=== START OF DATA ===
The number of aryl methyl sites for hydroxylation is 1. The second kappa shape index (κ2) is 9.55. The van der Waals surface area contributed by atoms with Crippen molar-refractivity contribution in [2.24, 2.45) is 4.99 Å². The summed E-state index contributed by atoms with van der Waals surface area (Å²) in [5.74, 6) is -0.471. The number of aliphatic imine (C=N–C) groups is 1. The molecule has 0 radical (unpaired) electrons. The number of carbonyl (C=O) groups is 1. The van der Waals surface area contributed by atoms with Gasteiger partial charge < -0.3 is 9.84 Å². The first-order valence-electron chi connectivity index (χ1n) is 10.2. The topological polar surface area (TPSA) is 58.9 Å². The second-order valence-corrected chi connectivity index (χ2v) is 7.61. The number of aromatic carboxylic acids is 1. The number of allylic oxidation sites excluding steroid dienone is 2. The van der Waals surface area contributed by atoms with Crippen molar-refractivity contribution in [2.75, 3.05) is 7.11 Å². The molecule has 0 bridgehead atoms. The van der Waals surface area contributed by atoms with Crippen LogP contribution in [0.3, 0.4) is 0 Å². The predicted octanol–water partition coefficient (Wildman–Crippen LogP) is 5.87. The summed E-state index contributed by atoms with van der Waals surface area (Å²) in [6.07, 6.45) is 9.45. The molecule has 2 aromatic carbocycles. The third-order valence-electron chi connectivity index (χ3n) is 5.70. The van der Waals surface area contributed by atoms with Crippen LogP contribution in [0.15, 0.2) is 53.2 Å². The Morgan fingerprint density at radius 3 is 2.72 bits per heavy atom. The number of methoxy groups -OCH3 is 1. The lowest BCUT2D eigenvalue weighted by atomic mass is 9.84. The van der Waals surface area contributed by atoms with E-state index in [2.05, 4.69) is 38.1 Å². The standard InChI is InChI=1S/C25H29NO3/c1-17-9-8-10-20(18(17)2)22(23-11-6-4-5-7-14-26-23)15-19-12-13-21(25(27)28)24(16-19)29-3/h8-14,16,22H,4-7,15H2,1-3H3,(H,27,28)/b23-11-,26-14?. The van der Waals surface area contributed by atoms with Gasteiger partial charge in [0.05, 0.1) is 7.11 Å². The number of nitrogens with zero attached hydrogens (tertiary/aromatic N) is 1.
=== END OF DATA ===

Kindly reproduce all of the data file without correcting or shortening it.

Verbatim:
The number of aryl methyl sites for hydroxylation is 1. The second kappa shape index (κ2) is 9.55. The van der Waals surface area contributed by atoms with Crippen molar-refractivity contribution in [2.24, 2.45) is 4.99 Å². The summed E-state index contributed by atoms with van der Waals surface area (Å²) in [5.74, 6) is -0.471. The number of aliphatic imine (C=N–C) groups is 1. The molecule has 0 radical (unpaired) electrons. The number of carbonyl (C=O) groups is 1. The van der Waals surface area contributed by atoms with Gasteiger partial charge < -0.3 is 9.84 Å². The first-order valence-electron chi connectivity index (χ1n) is 10.2. The topological polar surface area (TPSA) is 58.9 Å². The second-order valence-corrected chi connectivity index (χ2v) is 7.61. The number of aromatic carboxylic acids is 1. The number of allylic oxidation sites excluding steroid dienone is 2. The van der Waals surface area contributed by atoms with Crippen molar-refractivity contribution in [2.75, 3.05) is 7.11 Å². The molecule has 0 bridgehead atoms. The van der Waals surface area contributed by atoms with Crippen LogP contribution in [0.3, 0.4) is 0 Å². The predicted octanol–water partition coefficient (Wildman–Crippen LogP) is 5.87. The summed E-state index contributed by atoms with van der Waals surface area (Å²) in [6.07, 6.45) is 9.45. The molecule has 2 aromatic carbocycles. The third-order valence-electron chi connectivity index (χ3n) is 5.70. The van der Waals surface area contributed by atoms with Crippen LogP contribution in [0.15, 0.2) is 53.2 Å². The Morgan fingerprint density at radius 3 is 2.72 bits per heavy atom. The number of methoxy groups -OCH3 is 1. The lowest BCUT2D eigenvalue weighted by atomic mass is 9.84. The van der Waals surface area contributed by atoms with E-state index in [2.05, 4.69) is 38.1 Å². The standard InChI is InChI=1S/C25H29NO3/c1-17-9-8-10-20(18(17)2)22(23-11-6-4-5-7-14-26-23)15-19-12-13-21(25(27)28)24(16-19)29-3/h8-14,16,22H,4-7,15H2,1-3H3,(H,27,28)/b23-11-,26-14?. The van der Waals surface area contributed by atoms with Gasteiger partial charge in [0.05, 0.1) is 7.11 Å². The number of nitrogens with zero attached hydrogens (tertiary/aromatic N) is 1.